Marketing & Branding Mistake #4: Lack of Character

December 29, 2009

*A version of this post originally appeared on Kyle Lacy’s blog where I was invited to write a guest post.

If your brand were a celebrity, who would it be and why?

This is a question that is often used to define a brand’s character, which is a critical component of the overall identity of a brand.  Unfortunately, because it seems abstract, this type of question doesn’t get asked and answered enough.  As a result, many brands don’t have a real character.

Up until recently, many brands were able to grow without having a well-defined and compelling brand character.  As long as a brand provided a consistent set of meaningful, differentiated benefits to a target group of customers, it had a reasonable chance of being successful.  This was because the brand could control its messaging, as it consistently talked to its target customer.  It had its key messages, and it could stick to communicating these.

The communication framework between brands and customers is now very different.  Gone are the days of one way communication of a brand’s message to its customers.  A brand now must engage in a conversation with its customers to stay relevant to and be embraced by them.  A conversation means that a brand can’t just keep stating its key messages.  It has to respond to what customers are saying and asking, and sometimes the key messages just aren’t appropriate responses.

So in these cases, what is a brand supposed to say?  How will it know how to answer its customers’ questions and participate in unscripted dialogue?  This is where the brand’s character plays a critical role.  The brand’s character rounds out the brand into something more than just a set of benefits and key messages.  It gives the brand a life that enables it to talk with its customers without the key messages while still staying true and consistent to what the brand stands for.  It is more than just a tone that the brand uses.  It is truly the brand’s personality, defining its temperament, attitude and behaviors.  The brand’s character differentiates it from other brands with common benefits and it gives customers one more way to develop an affiliation and stronger relationship with the brand.  So while perhaps the brand character could have been an overlooked brand element in the past when differentiating benefits and messages were enough, it is now the critical component that supports conversations between a brand and its customers.  Without it, who are the customers really conversing with?

Can you identify the celebrity that personifies your brand?  If the answer doesn’t readily come to your mind (and isn’t matching what everyone else in your organization would say), perhaps you should take some time to more fully develop your brand’s character.  It will make the conversations between your brand and your customers far richer and more meaningful.

Marketing & Branding Mistake to Avoid #3: Focusing on the Sale

December 14, 2009

Once upon a time, companies who measured the profit coming from each transaction, product line, or customer segment were considered to be first in class.  Over time this best practice of measuring profitability has evolved from focusing on individual transactions to focusing on the profitability of the total customer experience. Unfortunately, some organizations have not adapted to this new approach.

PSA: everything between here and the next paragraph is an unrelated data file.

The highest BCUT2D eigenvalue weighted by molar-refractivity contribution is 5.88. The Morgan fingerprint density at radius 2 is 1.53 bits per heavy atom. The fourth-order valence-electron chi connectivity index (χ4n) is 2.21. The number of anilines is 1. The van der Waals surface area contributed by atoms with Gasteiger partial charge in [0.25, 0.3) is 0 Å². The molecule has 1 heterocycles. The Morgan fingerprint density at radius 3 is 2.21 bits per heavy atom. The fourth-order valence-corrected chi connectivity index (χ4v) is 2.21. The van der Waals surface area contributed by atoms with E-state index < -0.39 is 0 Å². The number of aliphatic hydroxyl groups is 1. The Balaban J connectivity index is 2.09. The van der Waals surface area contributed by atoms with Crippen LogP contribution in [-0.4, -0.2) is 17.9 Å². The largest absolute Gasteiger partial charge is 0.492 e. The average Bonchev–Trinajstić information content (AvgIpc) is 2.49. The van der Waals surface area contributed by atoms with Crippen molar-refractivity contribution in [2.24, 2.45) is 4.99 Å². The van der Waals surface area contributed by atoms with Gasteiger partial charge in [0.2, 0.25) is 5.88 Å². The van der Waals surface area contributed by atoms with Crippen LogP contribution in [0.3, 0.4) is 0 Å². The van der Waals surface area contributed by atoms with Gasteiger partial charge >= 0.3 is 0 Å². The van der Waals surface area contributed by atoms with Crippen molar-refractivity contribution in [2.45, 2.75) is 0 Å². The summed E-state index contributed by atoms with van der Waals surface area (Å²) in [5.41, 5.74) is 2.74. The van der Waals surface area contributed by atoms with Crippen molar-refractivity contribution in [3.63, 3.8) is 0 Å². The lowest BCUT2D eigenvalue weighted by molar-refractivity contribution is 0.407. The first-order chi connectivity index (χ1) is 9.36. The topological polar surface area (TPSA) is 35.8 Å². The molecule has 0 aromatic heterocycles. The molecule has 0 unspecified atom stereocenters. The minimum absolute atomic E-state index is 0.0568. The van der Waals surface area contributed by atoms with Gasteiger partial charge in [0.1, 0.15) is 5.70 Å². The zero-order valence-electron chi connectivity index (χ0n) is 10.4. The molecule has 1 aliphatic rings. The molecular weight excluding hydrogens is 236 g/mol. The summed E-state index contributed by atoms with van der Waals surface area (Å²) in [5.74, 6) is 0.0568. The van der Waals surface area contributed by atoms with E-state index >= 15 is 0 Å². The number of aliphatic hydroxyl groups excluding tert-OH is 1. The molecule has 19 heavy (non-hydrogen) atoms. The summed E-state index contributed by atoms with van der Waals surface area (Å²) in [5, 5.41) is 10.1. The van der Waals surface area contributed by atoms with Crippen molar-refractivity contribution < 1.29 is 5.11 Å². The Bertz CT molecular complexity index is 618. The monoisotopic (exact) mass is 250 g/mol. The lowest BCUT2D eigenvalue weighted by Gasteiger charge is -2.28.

In today’s highly connected world, customers are seeking to build relationships with brands, and they do not view marketing activities and transactions independently.  Each of these are just different types of  touch points that a customer has with a brand, and the customer does not really distinguish between them.  For example, a great purchase experience is a superior marketing tactic that will drive future purchases.   For the customer, the overall experience that he has with a brand (which includes all types of touch points) impacts his future relationship (and likelihood of additional purchases) with the brand.

Since customers are evaluating a brand based on their total experience, companies should also focus on this total experience. From a measurement and analysis standpoint, instead of trying to maximize profits for any given product line or transaction type, companies should try to maximize profitability over their total customer experience. As a result, this might mean that a company should lower its price (and profitability) on some products that introduce a customer to the brand in order to maximize the total number of products that a customer purchases over the lifetime of the relationship with the brand.  It also might mean that a company should heavily invest in certain marketing programs with existing loyal customers, if it will help customers recommend the brand to others.

The key to successfully maximizing the value of the total brand experience is understanding the role each transaction and touch point plays in the development of the experience.  Once a company stops focusing only on the sale, but instead on the long term relationship, it will unlock long term profit potential.